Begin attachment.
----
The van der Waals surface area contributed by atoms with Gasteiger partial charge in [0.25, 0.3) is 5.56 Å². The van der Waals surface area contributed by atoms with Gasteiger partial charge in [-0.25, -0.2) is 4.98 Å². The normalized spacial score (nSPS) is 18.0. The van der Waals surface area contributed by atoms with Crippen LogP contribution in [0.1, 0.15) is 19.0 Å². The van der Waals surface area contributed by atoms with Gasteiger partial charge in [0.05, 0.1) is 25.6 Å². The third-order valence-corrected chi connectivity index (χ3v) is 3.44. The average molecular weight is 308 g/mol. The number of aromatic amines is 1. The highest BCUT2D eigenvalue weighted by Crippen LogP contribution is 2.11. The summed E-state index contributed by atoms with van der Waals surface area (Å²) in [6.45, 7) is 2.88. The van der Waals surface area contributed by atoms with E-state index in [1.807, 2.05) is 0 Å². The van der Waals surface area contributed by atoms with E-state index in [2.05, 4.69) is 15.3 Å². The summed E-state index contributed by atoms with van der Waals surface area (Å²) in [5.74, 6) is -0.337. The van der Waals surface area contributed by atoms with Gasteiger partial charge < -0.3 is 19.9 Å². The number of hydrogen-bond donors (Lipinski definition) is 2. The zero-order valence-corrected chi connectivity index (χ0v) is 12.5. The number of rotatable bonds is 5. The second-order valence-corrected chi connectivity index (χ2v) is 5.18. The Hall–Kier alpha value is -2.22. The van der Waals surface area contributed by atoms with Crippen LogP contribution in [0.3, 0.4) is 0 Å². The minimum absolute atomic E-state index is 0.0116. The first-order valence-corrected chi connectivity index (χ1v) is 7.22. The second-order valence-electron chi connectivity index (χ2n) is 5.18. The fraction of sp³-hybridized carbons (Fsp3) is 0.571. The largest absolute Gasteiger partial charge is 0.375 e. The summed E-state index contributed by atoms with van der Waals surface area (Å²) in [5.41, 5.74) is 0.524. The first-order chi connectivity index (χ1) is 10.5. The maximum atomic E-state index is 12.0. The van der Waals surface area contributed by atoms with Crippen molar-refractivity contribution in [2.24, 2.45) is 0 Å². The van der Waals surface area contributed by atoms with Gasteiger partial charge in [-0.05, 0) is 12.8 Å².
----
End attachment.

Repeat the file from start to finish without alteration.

The van der Waals surface area contributed by atoms with Gasteiger partial charge in [0.25, 0.3) is 5.56 Å². The van der Waals surface area contributed by atoms with Gasteiger partial charge in [-0.25, -0.2) is 4.98 Å². The normalized spacial score (nSPS) is 18.0. The van der Waals surface area contributed by atoms with Crippen LogP contribution in [0.1, 0.15) is 19.0 Å². The van der Waals surface area contributed by atoms with Gasteiger partial charge in [0.05, 0.1) is 25.6 Å². The third-order valence-corrected chi connectivity index (χ3v) is 3.44. The average molecular weight is 308 g/mol. The number of aromatic amines is 1. The highest BCUT2D eigenvalue weighted by Crippen LogP contribution is 2.11. The summed E-state index contributed by atoms with van der Waals surface area (Å²) in [6.45, 7) is 2.88. The van der Waals surface area contributed by atoms with E-state index in [1.807, 2.05) is 0 Å². The van der Waals surface area contributed by atoms with E-state index in [2.05, 4.69) is 15.3 Å². The summed E-state index contributed by atoms with van der Waals surface area (Å²) in [5.74, 6) is -0.337. The van der Waals surface area contributed by atoms with Gasteiger partial charge < -0.3 is 19.9 Å². The number of hydrogen-bond donors (Lipinski definition) is 2. The zero-order valence-corrected chi connectivity index (χ0v) is 12.5. The number of rotatable bonds is 5. The second-order valence-corrected chi connectivity index (χ2v) is 5.18. The Hall–Kier alpha value is -2.22. The van der Waals surface area contributed by atoms with Crippen LogP contribution in [0.3, 0.4) is 0 Å². The minimum absolute atomic E-state index is 0.0116. The first-order valence-corrected chi connectivity index (χ1v) is 7.22. The second-order valence-electron chi connectivity index (χ2n) is 5.18. The fraction of sp³-hybridized carbons (Fsp3) is 0.571. The largest absolute Gasteiger partial charge is 0.375 e. The summed E-state index contributed by atoms with van der Waals surface area (Å²) in [5.41, 5.74) is 0.524. The first-order chi connectivity index (χ1) is 10.5. The maximum atomic E-state index is 12.0. The van der Waals surface area contributed by atoms with Crippen molar-refractivity contribution in [2.24, 2.45) is 0 Å². The van der Waals surface area contributed by atoms with Gasteiger partial charge in [-0.05, 0) is 12.8 Å².